HGS Home Chef

Class is in session ... grab a fork

Cooking classes offer intimate, fun afternoon for food lovers of all experience levels

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HILLSDALE, N.Y. — For almost four years, the small, immaculate kitchen store at HGS Home Chef — an off-shoot of the equally charming Hillsdale General Store just across the street on State Route 23 — has been attracting home chefs, foodies with specific tastes and James Beard award winners to its two teaching kitchens for intimate, educational and always tasty cooking classes.

"It's kind of amazing, the people we've attracted to Hillsdale," said Matthew White, proprietor of both the general store and the cooking school, during a telephone interview, just days after he had hosted a class with Justin Chapple, culinary editor at large of Food & Wine magazine.

Just a short, winding drive from Great Barrington over the New York border, the cooking school has offered more than 220 classes and that number keeps growing with each passing weekend.

"We've been doing classes since day one," White said. "It's a shocking number to me; I can't believe we've done that many."

To get the full picture of what's going on inside the gleaming kitchens with state-of-the-art appliances, this reporter recently sat in on a class with a "HGS favorite," Marisa McClellan, pickling expert and author of "Food in Jars."

Eleven students, including myself, sat around the large island, as McClellan held our attention with a stock pot of boiling water, giving mason jars a water bath before stuffing them with turmeric pickled onions that each student got to take home. Over the course of two hours, she explained the difference between a quick pickle and fermenting, shared recipes and ideas for pickling and somehow managed to take the fear of canning out of this self-proclaimed non-pickler.

"It will be good today," she said, as she passed around a bowl of the pickled onions. "In a week, it will be great."

Students, ranging in pickling expertise from newbies to fermenting converts, asked specific questions about what they were growing in their gardens, or what was the right vinegar to buy (anything with 5 percent acidity, if you're wondering). McClellan also stirred up a quick pickled radish dish, which was passed around the table with approving nods. "These are great for taco night or to dress up a grain bowl," she said.

This class was held in the smaller kitchen downstairs. Upstairs, according to White, the larger kitchen can accommodate demos with up to 25 spots for students, and has an attached dining room for private events, tastings and classes where a meal is served afterward. There is also a large television screen that shows the teachers' work space more closely so students can get a detailed look at the cooking process.

The classes range from meal-specific — such as the upcoming World of Waffles & Pancakes, with Olivia Krywucki on July 6 — to seasonally appropriate with a focus on things such as grilling, or pies and picnics on June 16.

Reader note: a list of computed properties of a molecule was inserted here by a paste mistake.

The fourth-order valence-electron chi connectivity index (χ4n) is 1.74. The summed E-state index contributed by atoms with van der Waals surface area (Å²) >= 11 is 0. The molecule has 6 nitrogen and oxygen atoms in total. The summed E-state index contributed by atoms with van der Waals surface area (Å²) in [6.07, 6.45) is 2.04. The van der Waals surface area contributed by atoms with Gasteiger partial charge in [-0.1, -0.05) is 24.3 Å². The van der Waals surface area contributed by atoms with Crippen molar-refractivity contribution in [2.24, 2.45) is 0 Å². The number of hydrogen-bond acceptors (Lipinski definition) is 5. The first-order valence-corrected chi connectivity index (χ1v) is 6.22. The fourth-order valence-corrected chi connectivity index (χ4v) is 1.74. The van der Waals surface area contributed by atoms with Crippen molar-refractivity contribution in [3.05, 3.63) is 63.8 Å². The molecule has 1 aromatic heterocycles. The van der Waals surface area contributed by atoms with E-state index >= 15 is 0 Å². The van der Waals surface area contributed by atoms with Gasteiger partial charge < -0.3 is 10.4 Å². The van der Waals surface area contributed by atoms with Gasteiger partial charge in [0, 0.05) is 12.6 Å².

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"Our reputation is growing and we want to always to provide real quality experts," said White, who now fields requests from cookbook authors to come and teach. "The instructors have to have something special, unique about them. Some of our local chefs have a really interesting take on food, an interesting angle, or they truly know the topic."

McClellan, who has been visiting the cooking school for "three or four years now," hails from Philadelphia and stays with friends in Great Barrington when she comes to teach.

"I love helping people get over their fear of canning, to help them feel confident," she said after the class, as she packed up her belongings from teaching two classes that day (the first was in the morning, about preserving fruits and making jams).

It seems she did just that for most of the class, who during a short break were invited to peruse the HGS Home Chef kitchenware shop where every purchase was 10 percent off that day for students. White has arranged the store by techniques or cuisines — you can find high-end bundt pans and baking dishes alongside piping bags and beautiful cookbooks about cakes, pastries and desserts. And, it just so happens, there's a complete section of canning supplies alongside McClellan's four cookbooks. The store is a cook's dream with an interesting and perfectly curated selection of cookbooks that goes beyond anything you would find in a regular big box store.

"I'm an interior designer by trade, which is why these spaces are so welcoming," said White. "But also, really, I'm a great lover of a beautiful domestic life, not just pretty rooms but quality of life. Food is such an important part of a good home life."

The idea for the cooking classes, White said, came from giving people something to do, not just buy. The experience, not just the food lessons, seems to be a big part of the draw to the small store, where White said he has had people from as far as Canada and California come just to see specific chefs teach.

On this Saturday afternoon, HSG first-timers Sarah Bailey came from Connecticut and Pattie Brown from Clifton Park, N.Y., for a day of classes with McClellan.

"I loved it," Brown said after the class," It was a terrific, fun day."

Bailey had done some canning before, but was looking forward to taking home the recipes shared by McClellan with her new-found knowledge and confidence. When asked if she would come back again, she quickly replied, "definitely."

White is already booking up his August class schedule and is working on collaborations with the shop's next door neighbor, a flower shop.

"No matter who walks in, food is a great leveler," he said. "We all eat. We all have things we like, things we love to make ... it's been really fun."


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